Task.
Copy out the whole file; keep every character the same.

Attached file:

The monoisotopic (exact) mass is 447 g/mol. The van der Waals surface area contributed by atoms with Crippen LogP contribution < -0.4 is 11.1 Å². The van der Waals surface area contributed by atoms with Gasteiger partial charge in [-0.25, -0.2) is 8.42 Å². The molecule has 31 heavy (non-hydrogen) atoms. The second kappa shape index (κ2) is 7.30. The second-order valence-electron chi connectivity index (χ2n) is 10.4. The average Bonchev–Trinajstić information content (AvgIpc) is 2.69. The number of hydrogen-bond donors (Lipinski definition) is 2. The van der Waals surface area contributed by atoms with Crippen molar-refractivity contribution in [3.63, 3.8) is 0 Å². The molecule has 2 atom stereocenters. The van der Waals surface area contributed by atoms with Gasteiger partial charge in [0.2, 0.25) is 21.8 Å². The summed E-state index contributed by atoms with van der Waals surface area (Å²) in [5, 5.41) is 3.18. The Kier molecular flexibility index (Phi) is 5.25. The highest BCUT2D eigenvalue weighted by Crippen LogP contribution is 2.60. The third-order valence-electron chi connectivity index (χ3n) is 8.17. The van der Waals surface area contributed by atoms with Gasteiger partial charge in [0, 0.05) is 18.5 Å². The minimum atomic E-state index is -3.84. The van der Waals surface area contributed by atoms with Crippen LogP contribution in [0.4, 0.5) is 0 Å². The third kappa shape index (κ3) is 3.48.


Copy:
The monoisotopic (exact) mass is 447 g/mol. The van der Waals surface area contributed by atoms with Crippen LogP contribution < -0.4 is 11.1 Å². The van der Waals surface area contributed by atoms with Gasteiger partial charge in [-0.25, -0.2) is 8.42 Å². The molecule has 31 heavy (non-hydrogen) atoms. The second kappa shape index (κ2) is 7.30. The second-order valence-electron chi connectivity index (χ2n) is 10.4. The average Bonchev–Trinajstić information content (AvgIpc) is 2.69. The number of hydrogen-bond donors (Lipinski definition) is 2. The van der Waals surface area contributed by atoms with Crippen molar-refractivity contribution in [3.63, 3.8) is 0 Å². The molecule has 2 atom stereocenters. The van der Waals surface area contributed by atoms with Gasteiger partial charge in [0.2, 0.25) is 21.8 Å². The summed E-state index contributed by atoms with van der Waals surface area (Å²) in [5, 5.41) is 3.18. The Kier molecular flexibility index (Phi) is 5.25. The highest BCUT2D eigenvalue weighted by Crippen LogP contribution is 2.60. The third-order valence-electron chi connectivity index (χ3n) is 8.17. The van der Waals surface area contributed by atoms with Gasteiger partial charge in [0, 0.05) is 18.5 Å². The minimum atomic E-state index is -3.84. The van der Waals surface area contributed by atoms with Crippen LogP contribution in [0.4, 0.5) is 0 Å². The third kappa shape index (κ3) is 3.48.